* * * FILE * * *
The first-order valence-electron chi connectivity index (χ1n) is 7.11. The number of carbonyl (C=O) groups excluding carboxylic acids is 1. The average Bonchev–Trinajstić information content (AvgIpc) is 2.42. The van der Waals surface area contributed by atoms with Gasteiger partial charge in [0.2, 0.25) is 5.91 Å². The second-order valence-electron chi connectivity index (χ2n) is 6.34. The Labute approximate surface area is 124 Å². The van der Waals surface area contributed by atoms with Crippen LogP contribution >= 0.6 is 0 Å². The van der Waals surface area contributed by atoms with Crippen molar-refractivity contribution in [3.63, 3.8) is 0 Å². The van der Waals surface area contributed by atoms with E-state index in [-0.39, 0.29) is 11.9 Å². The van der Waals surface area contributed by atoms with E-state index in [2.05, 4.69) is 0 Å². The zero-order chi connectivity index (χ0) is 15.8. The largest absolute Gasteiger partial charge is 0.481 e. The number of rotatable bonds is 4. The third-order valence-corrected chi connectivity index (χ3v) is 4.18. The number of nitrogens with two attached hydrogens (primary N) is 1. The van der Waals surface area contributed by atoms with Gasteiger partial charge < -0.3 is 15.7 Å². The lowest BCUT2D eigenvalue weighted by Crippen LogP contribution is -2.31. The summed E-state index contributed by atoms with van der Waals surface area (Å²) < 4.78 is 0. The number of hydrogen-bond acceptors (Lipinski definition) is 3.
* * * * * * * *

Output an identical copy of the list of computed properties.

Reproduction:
The first-order valence-electron chi connectivity index (χ1n) is 7.11. The number of carbonyl (C=O) groups excluding carboxylic acids is 1. The average Bonchev–Trinajstić information content (AvgIpc) is 2.42. The van der Waals surface area contributed by atoms with Gasteiger partial charge in [0.2, 0.25) is 5.91 Å². The second-order valence-electron chi connectivity index (χ2n) is 6.34. The Labute approximate surface area is 124 Å². The van der Waals surface area contributed by atoms with Crippen LogP contribution >= 0.6 is 0 Å². The van der Waals surface area contributed by atoms with Crippen molar-refractivity contribution in [3.63, 3.8) is 0 Å². The van der Waals surface area contributed by atoms with E-state index in [-0.39, 0.29) is 11.9 Å². The van der Waals surface area contributed by atoms with E-state index in [2.05, 4.69) is 0 Å². The zero-order chi connectivity index (χ0) is 15.8. The largest absolute Gasteiger partial charge is 0.481 e. The number of rotatable bonds is 4. The third-order valence-corrected chi connectivity index (χ3v) is 4.18. The number of nitrogens with two attached hydrogens (primary N) is 1. The van der Waals surface area contributed by atoms with Gasteiger partial charge < -0.3 is 15.7 Å². The lowest BCUT2D eigenvalue weighted by Crippen LogP contribution is -2.31. The summed E-state index contributed by atoms with van der Waals surface area (Å²) < 4.78 is 0. The number of hydrogen-bond acceptors (Lipinski definition) is 3.